Decided on September 14, 2009.
Law Offices of James J. Killerlane, P.C., Attorneys for Plaintiff in Action #1, White Plains, New York.
James C. Miller, Esq., Attorney for Defendant in Action #1 and #2, Wenig Wenig, Attorneys for Plaintiffs in Action #3, New York, New York.
The following papers numbered 1 through 7 were read and considered on this motion brought by defendant Costco Wholesale Corporation (hereinafter "Costco") for an Order dismissing the complaints in Actions #1 and #3, pursuant to CPLR § 3126, for spoliation of evidence or; in the alternative, for an Order precluding plaintiff from submitting expert testimony at trial based upon his inspection of the vehicle; or in the alternative for an Order, pursuant to CPLR 3212, granting summary judgment on the issue of liability to the defendant; and on this cross-motion by plaintiff, Michael Scordo (hereinafter "Scordo") for an Order, pursuant to CPLR 3212, granting him partial summary judgment on the issue of liability:
(1) Notice of Motion-Affidavit; Exhibits A-Y;
(2) Memorandum of Law in Support of Motion;
(3) Notice of Cross-Motion-Affirmation; Exhibits A — O;
(4) Affidavit to Cross-Motion;
(5) Affirmation in Opposition to Motion/in Support of Cross-Motion;
(6) Reply Affidavit; and
(7) Reply Affirmation; Exhibits A — E.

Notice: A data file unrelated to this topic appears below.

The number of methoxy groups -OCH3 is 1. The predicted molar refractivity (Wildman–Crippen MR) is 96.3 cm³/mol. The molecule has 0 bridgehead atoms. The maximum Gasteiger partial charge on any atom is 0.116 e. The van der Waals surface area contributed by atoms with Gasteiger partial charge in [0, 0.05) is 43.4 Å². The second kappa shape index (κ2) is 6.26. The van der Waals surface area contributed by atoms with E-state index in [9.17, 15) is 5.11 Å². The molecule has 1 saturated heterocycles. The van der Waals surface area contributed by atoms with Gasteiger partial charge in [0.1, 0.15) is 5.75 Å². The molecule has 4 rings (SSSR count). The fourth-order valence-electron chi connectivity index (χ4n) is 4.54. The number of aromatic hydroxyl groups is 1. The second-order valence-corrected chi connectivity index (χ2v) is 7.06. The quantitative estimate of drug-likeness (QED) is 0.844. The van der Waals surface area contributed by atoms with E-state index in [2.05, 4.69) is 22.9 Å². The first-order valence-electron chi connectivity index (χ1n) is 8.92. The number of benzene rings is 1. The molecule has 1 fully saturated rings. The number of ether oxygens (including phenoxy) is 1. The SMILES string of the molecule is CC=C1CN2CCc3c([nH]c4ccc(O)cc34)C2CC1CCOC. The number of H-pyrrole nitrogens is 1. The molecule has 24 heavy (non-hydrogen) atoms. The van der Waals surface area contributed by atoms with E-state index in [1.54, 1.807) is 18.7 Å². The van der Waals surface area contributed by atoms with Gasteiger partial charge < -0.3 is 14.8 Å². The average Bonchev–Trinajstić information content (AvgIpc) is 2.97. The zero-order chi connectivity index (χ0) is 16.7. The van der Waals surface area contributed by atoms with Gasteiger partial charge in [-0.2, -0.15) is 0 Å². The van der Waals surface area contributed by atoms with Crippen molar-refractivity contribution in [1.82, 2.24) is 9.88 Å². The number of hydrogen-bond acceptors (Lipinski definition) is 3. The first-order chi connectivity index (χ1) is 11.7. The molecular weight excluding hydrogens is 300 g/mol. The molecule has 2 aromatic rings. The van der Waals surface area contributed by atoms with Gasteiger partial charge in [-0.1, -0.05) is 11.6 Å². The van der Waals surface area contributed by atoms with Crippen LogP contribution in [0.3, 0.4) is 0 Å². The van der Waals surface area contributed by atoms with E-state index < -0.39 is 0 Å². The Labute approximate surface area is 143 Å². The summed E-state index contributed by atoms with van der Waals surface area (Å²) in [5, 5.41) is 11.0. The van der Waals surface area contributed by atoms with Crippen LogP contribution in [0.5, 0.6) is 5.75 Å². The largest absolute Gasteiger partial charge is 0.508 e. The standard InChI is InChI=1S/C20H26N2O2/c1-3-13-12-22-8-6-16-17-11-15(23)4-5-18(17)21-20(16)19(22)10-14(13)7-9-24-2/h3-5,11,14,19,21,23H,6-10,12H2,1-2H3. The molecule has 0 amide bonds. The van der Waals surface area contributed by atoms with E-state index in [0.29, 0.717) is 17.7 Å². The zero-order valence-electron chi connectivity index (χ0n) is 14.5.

The parties oppose each other's respective motions. Upon the foregoing papers, the defendant's motion is denied and the plaintiff's cross-motion is denied.
This is an action, inter alia, for personal injuries. The plaintiff alleges defendant's employees negligently replaced and rotated the tires on his vehicle on March 24, 2004, thereby causing a tire to shear off his vehicle on May 10, 2004.
The defendant moves to dismiss the plaintiff's complaints in Actions #1 and #3 for plaintiff's alleged failure to preserve the vehicle for inspection. Alternatively, the defendant seeks an order precluding the plaintiff from introducing any expert testimony at trial of any inspection of the vehicle; or precluding any testimony or evidence at trial concerning the defendant's alleged negligent tire replacement on the plaintiff's vehicle; or granting the defendant summary judgment based upon the argument that it did not create the alleged condition or proximately cause plaintiff's car accident. The plaintiff cross-moves for partial summary judgment on the issue of liability.